Centre Acanthes 1993: fresh in from a year in Denmark studying composition with Vikings Per Nørgaard, Karl Aage Rasmussen and Hans Abrahamsen, I found myself in the south of France just outside Avignon during the summer festival period at the academy created by Claude Samuel in 1977. Percussionist Sylvio Gualda and three composers were invited to give workshops: Harrison Birtwistle, who walked in the first day of his workshop carrying a huge plant he had uprooted somewhere in the woods daring us to name it… no one could; the ex-spectralist (as he described himself) Gérard Grisey, who would gently berate me for, among other things, being a ‘compositeur prolifique” – I had to confirm what that meant in French because I was surprised to be accused of such a sin, but then I didn’t know Grisey’s work at the time; and the wild, to my mind, Klaus Huber. ‘Wild’ because he was the most exited in class and probably the hardest to translate to a room full of young composers coming from all over the world. Even after a year with the likes of Nørgaard and Rasmussen filling my head, I was still taken aback by the extreme intellectual rigour of his discourse, the depth of his analysis and the sheer breadth of his musical understanding. Actually, that’s not entirely true, I remember being more than a little bored by the extremely long presentations of his work with all the in-depth and colour coded analysis… It was only later that I began to understand the profundity of the man and the composer.
I had prepared a piece for a workshop with Ensemble Contrechamps, something based on Dante’s descent into hell, that was led by Klaus Huber. I was very exited about showing off all the new and extended techniques I had been honing after a year studying in Aarhus. The writing used all kinds of proportional and graphic notation, the performers were asked to do some of the most bizarre things imaginable with their bows and fingers, but the percussionist was the most ‘abused’ in my sketched out triptych. I had met Gert Sorenson in Denmark and heard, and loved, his rendition of Rebonds. In my acanthion delirium, I had crammed just about everything imaginable into the percussion part, but nicely arranged in the technique I had learned from Gert. The part for percussion was for percussionist playing percussion instruments… all of them. And I was asking for ‘ingenious’ extended techniques (all of them) to be used by the player.
After what seemed like hours (couldn’t have been, because there were other composers waiting their turn), and numerous sweaty explanations to the performers and some helpful and calm instructions from Huber as he watched and listened with both intent and, maybe, a certain impatience, and after some tense exchanges between me and the players and a semblance of a run though, it was time for the lesson. Klaus took my score and schooled me thoroughly in writing for performers. By this I mean, writing for people as much as for the instrument. This would be, strangely, a leitmotif during the workshops because both Birtwistle and Grisey would emphasise the importance of the composer/performer relationship… in totally different styles, of course.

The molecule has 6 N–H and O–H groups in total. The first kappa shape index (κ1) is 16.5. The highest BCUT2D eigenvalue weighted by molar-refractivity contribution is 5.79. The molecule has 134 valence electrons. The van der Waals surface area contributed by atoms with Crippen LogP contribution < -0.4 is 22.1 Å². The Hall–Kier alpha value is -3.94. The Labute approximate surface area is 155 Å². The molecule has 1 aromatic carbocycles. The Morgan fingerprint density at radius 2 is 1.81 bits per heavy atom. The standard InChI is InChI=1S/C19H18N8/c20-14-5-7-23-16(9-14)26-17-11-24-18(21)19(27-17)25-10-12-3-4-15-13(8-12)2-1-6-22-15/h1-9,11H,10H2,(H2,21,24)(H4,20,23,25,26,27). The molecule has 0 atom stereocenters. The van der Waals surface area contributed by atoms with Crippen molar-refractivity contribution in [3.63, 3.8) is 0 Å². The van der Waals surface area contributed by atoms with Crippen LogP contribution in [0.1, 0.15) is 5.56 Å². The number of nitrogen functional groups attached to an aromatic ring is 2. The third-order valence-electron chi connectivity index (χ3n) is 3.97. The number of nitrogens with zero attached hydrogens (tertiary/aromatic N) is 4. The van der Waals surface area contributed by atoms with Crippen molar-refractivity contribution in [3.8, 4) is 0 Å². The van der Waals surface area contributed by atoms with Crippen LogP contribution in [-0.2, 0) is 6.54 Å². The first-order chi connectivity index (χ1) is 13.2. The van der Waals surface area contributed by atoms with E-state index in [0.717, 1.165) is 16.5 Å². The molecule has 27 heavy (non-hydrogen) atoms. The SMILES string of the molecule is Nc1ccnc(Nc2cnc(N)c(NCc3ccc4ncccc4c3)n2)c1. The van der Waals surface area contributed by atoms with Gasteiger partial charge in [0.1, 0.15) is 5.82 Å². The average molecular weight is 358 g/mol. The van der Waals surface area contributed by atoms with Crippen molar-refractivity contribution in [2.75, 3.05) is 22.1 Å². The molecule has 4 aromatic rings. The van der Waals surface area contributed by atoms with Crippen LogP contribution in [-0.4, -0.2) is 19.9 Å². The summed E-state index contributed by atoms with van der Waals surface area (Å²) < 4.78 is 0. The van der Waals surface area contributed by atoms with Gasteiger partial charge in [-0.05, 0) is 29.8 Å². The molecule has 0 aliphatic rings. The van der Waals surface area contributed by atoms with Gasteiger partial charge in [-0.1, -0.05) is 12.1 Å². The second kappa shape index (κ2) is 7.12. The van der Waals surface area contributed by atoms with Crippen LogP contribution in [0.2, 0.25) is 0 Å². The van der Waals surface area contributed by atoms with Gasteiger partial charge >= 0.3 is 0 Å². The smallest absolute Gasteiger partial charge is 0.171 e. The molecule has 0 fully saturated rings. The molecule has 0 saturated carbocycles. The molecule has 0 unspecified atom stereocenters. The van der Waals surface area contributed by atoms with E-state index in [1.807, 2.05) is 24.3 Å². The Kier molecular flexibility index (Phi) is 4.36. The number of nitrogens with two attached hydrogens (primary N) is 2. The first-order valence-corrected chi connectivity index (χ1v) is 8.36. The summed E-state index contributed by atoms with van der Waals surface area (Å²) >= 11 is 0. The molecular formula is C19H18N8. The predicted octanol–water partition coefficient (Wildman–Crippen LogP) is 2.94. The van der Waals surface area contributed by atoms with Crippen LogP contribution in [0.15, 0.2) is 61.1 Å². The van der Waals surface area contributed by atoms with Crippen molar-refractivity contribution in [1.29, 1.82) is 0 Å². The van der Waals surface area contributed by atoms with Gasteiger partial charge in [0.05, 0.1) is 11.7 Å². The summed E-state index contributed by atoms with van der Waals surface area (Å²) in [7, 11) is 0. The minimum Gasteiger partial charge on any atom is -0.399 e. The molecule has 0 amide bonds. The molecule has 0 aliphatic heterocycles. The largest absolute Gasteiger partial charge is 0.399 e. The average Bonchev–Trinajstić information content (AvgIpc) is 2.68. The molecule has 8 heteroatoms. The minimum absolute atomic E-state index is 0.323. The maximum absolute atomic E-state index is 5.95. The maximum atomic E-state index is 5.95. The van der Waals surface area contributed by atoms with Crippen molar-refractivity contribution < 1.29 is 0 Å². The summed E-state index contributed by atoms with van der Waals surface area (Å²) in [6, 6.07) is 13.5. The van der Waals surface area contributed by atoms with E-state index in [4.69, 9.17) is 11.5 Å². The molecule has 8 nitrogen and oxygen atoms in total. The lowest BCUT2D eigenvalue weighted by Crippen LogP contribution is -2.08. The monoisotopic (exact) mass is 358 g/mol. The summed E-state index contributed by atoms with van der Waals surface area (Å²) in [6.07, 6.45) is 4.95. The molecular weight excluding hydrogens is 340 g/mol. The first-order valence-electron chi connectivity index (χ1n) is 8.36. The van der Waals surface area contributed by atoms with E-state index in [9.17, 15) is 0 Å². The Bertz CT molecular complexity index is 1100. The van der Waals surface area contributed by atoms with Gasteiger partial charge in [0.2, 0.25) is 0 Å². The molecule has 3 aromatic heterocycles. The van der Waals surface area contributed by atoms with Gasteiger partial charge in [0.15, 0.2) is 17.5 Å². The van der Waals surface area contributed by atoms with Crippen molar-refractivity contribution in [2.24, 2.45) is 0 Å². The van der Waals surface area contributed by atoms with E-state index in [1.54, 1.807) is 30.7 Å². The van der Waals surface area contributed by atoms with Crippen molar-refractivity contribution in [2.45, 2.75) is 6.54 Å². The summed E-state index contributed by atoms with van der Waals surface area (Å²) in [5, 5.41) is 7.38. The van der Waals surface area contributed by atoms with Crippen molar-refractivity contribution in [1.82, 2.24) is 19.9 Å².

I would like to say that I took this well, but pride would get in the way of that (for a while) and at that time I argued, more than a little, that these techniques were all being used in his own music, etc., etc. He would not be led down that path and in his very lively and professorial demeanour, he continued: ‘You must write a piece for solo bass drum, and methodically experiment with different mallets and concentrate only on timbre, for example, before rewriting your Dante piece.’
Absolutely brilliant advice from someone who knows but, at the time, I thought was full of sh*t. I came to understand rather soon, however, the wisdom of those words and the source of his advice, and I use it now, in various forms, when I am working with young composers.
I look back at Acanthes as a magical moment where I learned a lot about being a professional (I was interviewed on Radio France during the workshop and this is pretty much what I tried to say then). Being around these composers, all of them quite different, provided clear models of behaviour and approaches to making music. An eclectic group of creators in which Huber was clearly the master at the art of teaching. This would/could only be confirmed years down the road for me. Maybe the most obvious sign of a great teacher is the transparency of the lesson that crystallises with time.
I would later work with Birtwistle. I would also meet Grisey several times before his untimely death. We talked and joked a little (really) after the premiere, in the 1995 Festival Présences, of his work for TWO bass drums… and different mallets: Stèle (1995). After hearing this magical work, I (grudgingly) accepted what Maestro Huber had been harping about, and said as much to Grisey after the performance.
My experience with Klaus Huber was short, not necessarily sweet, but high in tannins. A vintage Huber that I have grown to appreciate. I’d like to say that in the end, I got it. Thank you, Klaus Huber.